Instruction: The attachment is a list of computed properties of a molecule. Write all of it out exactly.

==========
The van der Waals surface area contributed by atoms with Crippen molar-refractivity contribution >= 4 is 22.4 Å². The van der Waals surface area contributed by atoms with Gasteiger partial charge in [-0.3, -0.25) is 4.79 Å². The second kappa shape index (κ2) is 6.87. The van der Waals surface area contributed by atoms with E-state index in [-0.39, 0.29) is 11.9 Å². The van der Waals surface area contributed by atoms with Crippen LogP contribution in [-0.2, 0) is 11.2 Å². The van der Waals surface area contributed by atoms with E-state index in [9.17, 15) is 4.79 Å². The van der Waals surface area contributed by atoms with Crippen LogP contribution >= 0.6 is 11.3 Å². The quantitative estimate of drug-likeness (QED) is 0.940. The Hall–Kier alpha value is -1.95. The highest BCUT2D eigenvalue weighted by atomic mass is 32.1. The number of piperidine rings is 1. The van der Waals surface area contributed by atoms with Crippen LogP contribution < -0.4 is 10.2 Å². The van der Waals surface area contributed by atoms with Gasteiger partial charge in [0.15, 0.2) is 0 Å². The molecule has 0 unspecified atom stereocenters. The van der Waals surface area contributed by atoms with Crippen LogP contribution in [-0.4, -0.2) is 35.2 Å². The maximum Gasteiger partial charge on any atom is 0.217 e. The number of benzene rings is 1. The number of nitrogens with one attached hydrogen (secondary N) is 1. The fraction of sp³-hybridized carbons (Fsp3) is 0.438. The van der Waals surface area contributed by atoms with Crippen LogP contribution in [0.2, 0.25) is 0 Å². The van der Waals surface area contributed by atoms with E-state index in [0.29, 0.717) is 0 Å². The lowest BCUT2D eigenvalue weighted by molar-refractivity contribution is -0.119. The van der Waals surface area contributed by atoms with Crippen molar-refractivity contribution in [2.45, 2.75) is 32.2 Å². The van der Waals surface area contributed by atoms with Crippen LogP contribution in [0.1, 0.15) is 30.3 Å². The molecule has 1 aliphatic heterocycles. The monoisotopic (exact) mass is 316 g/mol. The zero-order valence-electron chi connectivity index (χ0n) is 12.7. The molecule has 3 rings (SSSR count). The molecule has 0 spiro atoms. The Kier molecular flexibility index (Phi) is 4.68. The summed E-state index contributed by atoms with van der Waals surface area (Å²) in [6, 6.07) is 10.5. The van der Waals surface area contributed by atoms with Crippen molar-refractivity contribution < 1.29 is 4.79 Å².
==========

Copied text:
The van der Waals surface area contributed by atoms with Crippen molar-refractivity contribution >= 4 is 22.4 Å². The van der Waals surface area contributed by atoms with Gasteiger partial charge in [-0.3, -0.25) is 4.79 Å². The second kappa shape index (κ2) is 6.87. The van der Waals surface area contributed by atoms with E-state index in [-0.39, 0.29) is 11.9 Å². The van der Waals surface area contributed by atoms with Crippen LogP contribution in [-0.2, 0) is 11.2 Å². The van der Waals surface area contributed by atoms with E-state index in [9.17, 15) is 4.79 Å². The van der Waals surface area contributed by atoms with Crippen LogP contribution >= 0.6 is 11.3 Å². The quantitative estimate of drug-likeness (QED) is 0.940. The Hall–Kier alpha value is -1.95. The highest BCUT2D eigenvalue weighted by atomic mass is 32.1. The number of piperidine rings is 1. The van der Waals surface area contributed by atoms with Crippen LogP contribution < -0.4 is 10.2 Å². The van der Waals surface area contributed by atoms with Gasteiger partial charge in [0.15, 0.2) is 0 Å². The molecule has 0 unspecified atom stereocenters. The van der Waals surface area contributed by atoms with Crippen LogP contribution in [-0.4, -0.2) is 35.2 Å². The maximum Gasteiger partial charge on any atom is 0.217 e. The number of benzene rings is 1. The number of nitrogens with one attached hydrogen (secondary N) is 1. The fraction of sp³-hybridized carbons (Fsp3) is 0.438. The van der Waals surface area contributed by atoms with Crippen LogP contribution in [0.2, 0.25) is 0 Å². The van der Waals surface area contributed by atoms with E-state index in [0.29, 0.717) is 0 Å². The lowest BCUT2D eigenvalue weighted by molar-refractivity contribution is -0.119. The van der Waals surface area contributed by atoms with Crippen molar-refractivity contribution in [2.45, 2.75) is 32.2 Å². The van der Waals surface area contributed by atoms with Crippen LogP contribution in [0.1, 0.15) is 30.3 Å². The molecule has 1 aliphatic heterocycles. The monoisotopic (exact) mass is 316 g/mol. The zero-order valence-electron chi connectivity index (χ0n) is 12.7. The molecule has 3 rings (SSSR count). The molecule has 0 spiro atoms. The Kier molecular flexibility index (Phi) is 4.68. The summed E-state index contributed by atoms with van der Waals surface area (Å²) in [6, 6.07) is 10.5. The van der Waals surface area contributed by atoms with Crippen molar-refractivity contribution < 1.29 is 4.79 Å².